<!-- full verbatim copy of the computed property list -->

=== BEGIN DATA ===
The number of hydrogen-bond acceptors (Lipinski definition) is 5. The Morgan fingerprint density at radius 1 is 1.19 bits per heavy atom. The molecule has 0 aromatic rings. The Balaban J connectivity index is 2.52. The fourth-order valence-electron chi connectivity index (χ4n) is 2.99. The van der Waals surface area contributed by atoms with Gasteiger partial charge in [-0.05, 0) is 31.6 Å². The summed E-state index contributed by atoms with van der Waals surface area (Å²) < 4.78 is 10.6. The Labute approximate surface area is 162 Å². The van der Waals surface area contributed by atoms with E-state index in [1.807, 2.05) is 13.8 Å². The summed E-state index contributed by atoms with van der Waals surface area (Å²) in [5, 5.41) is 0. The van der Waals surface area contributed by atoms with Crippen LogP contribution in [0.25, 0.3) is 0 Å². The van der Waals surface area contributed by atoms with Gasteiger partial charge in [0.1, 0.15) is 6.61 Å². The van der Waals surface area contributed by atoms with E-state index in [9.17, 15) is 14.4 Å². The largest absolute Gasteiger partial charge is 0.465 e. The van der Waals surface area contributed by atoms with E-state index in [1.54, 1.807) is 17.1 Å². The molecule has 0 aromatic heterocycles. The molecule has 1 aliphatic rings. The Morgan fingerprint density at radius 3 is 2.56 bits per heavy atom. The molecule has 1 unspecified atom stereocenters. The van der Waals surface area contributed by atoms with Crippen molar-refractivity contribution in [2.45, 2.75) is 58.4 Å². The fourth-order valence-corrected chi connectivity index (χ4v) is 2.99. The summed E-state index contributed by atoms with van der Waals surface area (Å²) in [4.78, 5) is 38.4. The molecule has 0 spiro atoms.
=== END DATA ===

The number of hydrogen-bond acceptors (Lipinski definition) is 5. The Morgan fingerprint density at radius 1 is 1.19 bits per heavy atom. The molecule has 0 aromatic rings. The Balaban J connectivity index is 2.52. The fourth-order valence-electron chi connectivity index (χ4n) is 2.99. The van der Waals surface area contributed by atoms with Gasteiger partial charge in [-0.05, 0) is 31.6 Å². The summed E-state index contributed by atoms with van der Waals surface area (Å²) < 4.78 is 10.6. The Labute approximate surface area is 162 Å². The van der Waals surface area contributed by atoms with E-state index in [1.807, 2.05) is 13.8 Å². The summed E-state index contributed by atoms with van der Waals surface area (Å²) in [5, 5.41) is 0. The van der Waals surface area contributed by atoms with Crippen LogP contribution in [0.25, 0.3) is 0 Å². The van der Waals surface area contributed by atoms with Gasteiger partial charge in [0.1, 0.15) is 6.61 Å². The van der Waals surface area contributed by atoms with E-state index in [9.17, 15) is 14.4 Å². The largest absolute Gasteiger partial charge is 0.465 e. The van der Waals surface area contributed by atoms with E-state index in [1.54, 1.807) is 17.1 Å². The molecule has 0 aromatic heterocycles. The molecule has 1 aliphatic rings. The Morgan fingerprint density at radius 3 is 2.56 bits per heavy atom. The molecule has 1 unspecified atom stereocenters. The van der Waals surface area contributed by atoms with Crippen molar-refractivity contribution in [2.45, 2.75) is 58.4 Å². The fourth-order valence-corrected chi connectivity index (χ4v) is 2.99. The summed E-state index contributed by atoms with van der Waals surface area (Å²) in [4.78, 5) is 38.4. The molecule has 0 spiro atoms.